10 snacks that defined Asian childhood

28/02/2020   141  4.5/5 trong 3 rates 
10 snacks that defined Asian childhood
Asian food is famous for uniting the elements of salty, bitter, sour and sweet in a beautiful marriage that elevates each component and makes us want to come back for more. Even better, each new country you visit brings fresh delights. With unique flavor combinations and the ability to delight and surprise initiated palates, Asian snack foods are second to none. Let’s take a trip down memory lane as we explore 10 Asian snacks that we grew up with!

 
  • Pocky

    PockyPocky

    Manufactured by Glico, Pocky are magical biscuit sticks covered in a thin layer of cream in varying flavors. The genius behind Pocky is the way they are designed. There is about an inch of the biscuit that is not dipped in cream so that the cream won’t melt in your hands as you eat it.

  • Rice Crackers

    Rice Crackers Rice Crackers

    These are crunchy and light rice crackers that usually come individually packaged with 2 rice crackers. They are often lightly coated with some kind seasoning. Rice crackers can be found on the shelves of 7-Elevens all over Asia; they're one of the most popular snack foods in the region. A bag really hits the salt spot as a light and crunchy treat. You can find many varieties of these rice crackers.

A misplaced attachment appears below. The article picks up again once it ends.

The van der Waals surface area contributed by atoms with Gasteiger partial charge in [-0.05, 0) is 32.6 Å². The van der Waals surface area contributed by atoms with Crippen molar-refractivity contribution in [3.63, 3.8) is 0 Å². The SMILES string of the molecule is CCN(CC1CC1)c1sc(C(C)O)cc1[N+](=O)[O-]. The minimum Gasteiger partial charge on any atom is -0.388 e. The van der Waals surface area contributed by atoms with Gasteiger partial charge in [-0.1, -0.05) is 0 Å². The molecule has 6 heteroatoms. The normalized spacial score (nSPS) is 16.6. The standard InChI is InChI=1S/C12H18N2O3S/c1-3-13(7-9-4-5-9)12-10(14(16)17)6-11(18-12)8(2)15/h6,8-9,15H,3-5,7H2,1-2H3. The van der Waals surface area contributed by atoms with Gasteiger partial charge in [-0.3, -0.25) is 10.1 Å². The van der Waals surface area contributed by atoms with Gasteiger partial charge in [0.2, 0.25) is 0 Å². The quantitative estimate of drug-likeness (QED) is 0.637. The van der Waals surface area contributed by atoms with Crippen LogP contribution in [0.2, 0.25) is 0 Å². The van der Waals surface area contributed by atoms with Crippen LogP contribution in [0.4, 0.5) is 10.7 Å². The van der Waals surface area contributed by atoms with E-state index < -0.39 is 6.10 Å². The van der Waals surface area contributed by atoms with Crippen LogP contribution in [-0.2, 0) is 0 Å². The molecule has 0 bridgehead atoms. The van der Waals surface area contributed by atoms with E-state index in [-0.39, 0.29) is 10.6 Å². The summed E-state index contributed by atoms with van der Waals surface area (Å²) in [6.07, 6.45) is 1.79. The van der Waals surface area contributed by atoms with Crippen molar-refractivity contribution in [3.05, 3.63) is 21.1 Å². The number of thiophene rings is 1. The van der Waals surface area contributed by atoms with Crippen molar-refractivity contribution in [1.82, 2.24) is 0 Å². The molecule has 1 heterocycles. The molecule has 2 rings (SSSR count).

• Chocolate-filled Cookie Snacks

    Chocolate-filled Cookie SnacksChocolate-filled Cookie Snacks

    Hello Panda is not only the oldest brand in this field, released by Meiji in Japan in 1979, it's also the clear winner. Most of the Serious Eats tasters chose this as their favorite due to its soft, creamy filling and crumbly, sweet Ritz Cracker/Milano-like cookie (either ball-shaped or panda head-shaped). The main complaint was that there wasn't enough filling compared to the amount of cookie.

    Five years after Hello Panda came out, Lotte released Koala's March in 1984. Koala's March seems like a Hello Panda competitor, but it's pretty different (aside from also being part of the "chocolate-filled, cute animal-themed cookie" category). The Koala's March cookie is crisp, thin, and anemically pale, not crumbly and golden like Hello Panda's, and the filling is more solid and waxy instead of creamy.

  • Flavored Kit Kats

    Flavored Kit KatsFlavored Kit Kats

    While many in the US love their Kit Kats that are made simply made with crispy wafers and milk chocolate, they might be floored to learn that in Japan they come in many different flavors and in white chocolate. While the Japanese like chocolate as much as anybody else, they apparently like variety more than Americans do. There is even a Saki flavored Kit Kat, along with wasabi, PB & J, strawberry, melon, matcha, green tea, and up to 300 other flavors have been introduced. The flavored candy is now making its way into South Korea. Nestle (the maker of Kit Kat) has even opened several stores in Japan that sell only Kit Kat.

  • Jelly Sticks/Jelly Cups

    Jelly Sticks/Jelly CupsJelly Sticks/Jelly Cups